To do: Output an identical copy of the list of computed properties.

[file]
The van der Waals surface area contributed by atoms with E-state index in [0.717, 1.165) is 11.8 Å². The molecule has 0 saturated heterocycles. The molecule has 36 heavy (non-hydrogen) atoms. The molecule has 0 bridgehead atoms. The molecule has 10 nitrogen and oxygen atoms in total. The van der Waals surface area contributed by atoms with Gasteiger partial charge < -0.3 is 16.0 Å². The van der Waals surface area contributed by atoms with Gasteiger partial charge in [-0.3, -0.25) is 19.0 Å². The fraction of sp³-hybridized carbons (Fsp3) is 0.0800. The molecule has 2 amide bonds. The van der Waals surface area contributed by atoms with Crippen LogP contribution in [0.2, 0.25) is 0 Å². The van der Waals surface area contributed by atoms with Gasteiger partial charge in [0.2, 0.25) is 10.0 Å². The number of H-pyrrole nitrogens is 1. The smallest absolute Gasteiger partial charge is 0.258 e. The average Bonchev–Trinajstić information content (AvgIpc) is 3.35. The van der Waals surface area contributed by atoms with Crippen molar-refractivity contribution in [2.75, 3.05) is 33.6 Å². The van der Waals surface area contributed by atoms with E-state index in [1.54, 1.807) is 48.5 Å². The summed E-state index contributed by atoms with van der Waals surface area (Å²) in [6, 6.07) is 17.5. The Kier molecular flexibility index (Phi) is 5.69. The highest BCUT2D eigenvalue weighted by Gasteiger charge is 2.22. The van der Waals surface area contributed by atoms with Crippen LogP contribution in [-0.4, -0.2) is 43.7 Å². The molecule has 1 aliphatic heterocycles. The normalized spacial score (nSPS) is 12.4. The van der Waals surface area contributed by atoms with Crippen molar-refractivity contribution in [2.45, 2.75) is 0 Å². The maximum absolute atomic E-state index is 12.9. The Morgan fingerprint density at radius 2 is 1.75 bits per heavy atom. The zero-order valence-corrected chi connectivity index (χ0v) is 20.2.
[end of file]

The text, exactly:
The van der Waals surface area contributed by atoms with E-state index in [0.717, 1.165) is 11.8 Å². The molecule has 0 saturated heterocycles. The molecule has 36 heavy (non-hydrogen) atoms. The molecule has 0 bridgehead atoms. The molecule has 10 nitrogen and oxygen atoms in total. The van der Waals surface area contributed by atoms with Gasteiger partial charge < -0.3 is 16.0 Å². The van der Waals surface area contributed by atoms with Gasteiger partial charge in [-0.3, -0.25) is 19.0 Å². The fraction of sp³-hybridized carbons (Fsp3) is 0.0800. The molecule has 2 amide bonds. The van der Waals surface area contributed by atoms with Crippen LogP contribution in [0.2, 0.25) is 0 Å². The van der Waals surface area contributed by atoms with Gasteiger partial charge in [0.2, 0.25) is 10.0 Å². The number of H-pyrrole nitrogens is 1. The smallest absolute Gasteiger partial charge is 0.258 e. The average Bonchev–Trinajstić information content (AvgIpc) is 3.35. The van der Waals surface area contributed by atoms with Crippen molar-refractivity contribution in [2.75, 3.05) is 33.6 Å². The van der Waals surface area contributed by atoms with E-state index in [1.54, 1.807) is 48.5 Å². The summed E-state index contributed by atoms with van der Waals surface area (Å²) in [6, 6.07) is 17.5. The Kier molecular flexibility index (Phi) is 5.69. The highest BCUT2D eigenvalue weighted by Gasteiger charge is 2.22. The van der Waals surface area contributed by atoms with Crippen LogP contribution in [-0.4, -0.2) is 43.7 Å². The molecule has 1 aliphatic heterocycles. The normalized spacial score (nSPS) is 12.4. The van der Waals surface area contributed by atoms with Crippen molar-refractivity contribution in [2.45, 2.75) is 0 Å². The maximum absolute atomic E-state index is 12.9. The Morgan fingerprint density at radius 2 is 1.75 bits per heavy atom. The zero-order valence-corrected chi connectivity index (χ0v) is 20.2.